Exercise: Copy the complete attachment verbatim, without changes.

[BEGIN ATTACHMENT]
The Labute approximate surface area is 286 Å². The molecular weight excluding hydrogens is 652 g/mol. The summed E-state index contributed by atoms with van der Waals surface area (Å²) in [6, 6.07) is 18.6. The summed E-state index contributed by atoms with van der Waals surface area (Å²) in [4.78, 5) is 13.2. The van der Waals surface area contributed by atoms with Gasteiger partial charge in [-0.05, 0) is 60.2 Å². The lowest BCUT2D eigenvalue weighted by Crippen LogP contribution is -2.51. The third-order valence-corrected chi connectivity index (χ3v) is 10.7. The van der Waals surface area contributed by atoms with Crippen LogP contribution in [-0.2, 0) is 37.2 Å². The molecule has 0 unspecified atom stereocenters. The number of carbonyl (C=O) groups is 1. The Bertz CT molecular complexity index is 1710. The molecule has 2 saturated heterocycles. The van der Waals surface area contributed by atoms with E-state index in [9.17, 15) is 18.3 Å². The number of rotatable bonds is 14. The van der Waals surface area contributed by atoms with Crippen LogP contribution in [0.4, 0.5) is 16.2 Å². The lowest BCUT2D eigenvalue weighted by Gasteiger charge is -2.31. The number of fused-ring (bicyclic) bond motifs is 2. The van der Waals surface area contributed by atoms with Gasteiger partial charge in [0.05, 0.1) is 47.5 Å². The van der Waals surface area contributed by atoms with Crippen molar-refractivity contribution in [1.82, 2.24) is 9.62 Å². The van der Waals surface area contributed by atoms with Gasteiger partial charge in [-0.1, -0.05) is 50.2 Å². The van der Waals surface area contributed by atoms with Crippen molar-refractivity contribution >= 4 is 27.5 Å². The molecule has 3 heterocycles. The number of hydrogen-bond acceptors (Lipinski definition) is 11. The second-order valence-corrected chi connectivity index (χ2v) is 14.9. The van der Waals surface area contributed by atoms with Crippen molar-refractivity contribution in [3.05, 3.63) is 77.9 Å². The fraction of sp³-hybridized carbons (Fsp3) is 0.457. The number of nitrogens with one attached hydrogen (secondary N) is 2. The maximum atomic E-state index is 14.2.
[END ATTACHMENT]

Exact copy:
The Labute approximate surface area is 286 Å². The molecular weight excluding hydrogens is 652 g/mol. The summed E-state index contributed by atoms with van der Waals surface area (Å²) in [6, 6.07) is 18.6. The summed E-state index contributed by atoms with van der Waals surface area (Å²) in [4.78, 5) is 13.2. The van der Waals surface area contributed by atoms with Gasteiger partial charge in [-0.05, 0) is 60.2 Å². The lowest BCUT2D eigenvalue weighted by Crippen LogP contribution is -2.51. The third-order valence-corrected chi connectivity index (χ3v) is 10.7. The van der Waals surface area contributed by atoms with Crippen LogP contribution in [-0.2, 0) is 37.2 Å². The molecule has 0 unspecified atom stereocenters. The number of carbonyl (C=O) groups is 1. The Bertz CT molecular complexity index is 1710. The molecule has 2 saturated heterocycles. The van der Waals surface area contributed by atoms with E-state index in [9.17, 15) is 18.3 Å². The number of rotatable bonds is 14. The van der Waals surface area contributed by atoms with Crippen LogP contribution in [0.4, 0.5) is 16.2 Å². The lowest BCUT2D eigenvalue weighted by Gasteiger charge is -2.31. The number of fused-ring (bicyclic) bond motifs is 2. The van der Waals surface area contributed by atoms with Gasteiger partial charge in [0.05, 0.1) is 47.5 Å². The van der Waals surface area contributed by atoms with Crippen molar-refractivity contribution in [1.82, 2.24) is 9.62 Å². The van der Waals surface area contributed by atoms with Gasteiger partial charge in [-0.1, -0.05) is 50.2 Å². The van der Waals surface area contributed by atoms with Crippen molar-refractivity contribution >= 4 is 27.5 Å². The molecule has 3 heterocycles. The number of hydrogen-bond acceptors (Lipinski definition) is 11. The second-order valence-corrected chi connectivity index (χ2v) is 14.9. The van der Waals surface area contributed by atoms with Crippen molar-refractivity contribution in [3.05, 3.63) is 77.9 Å². The fraction of sp³-hybridized carbons (Fsp3) is 0.457. The number of nitrogens with one attached hydrogen (secondary N) is 2. The maximum atomic E-state index is 14.2.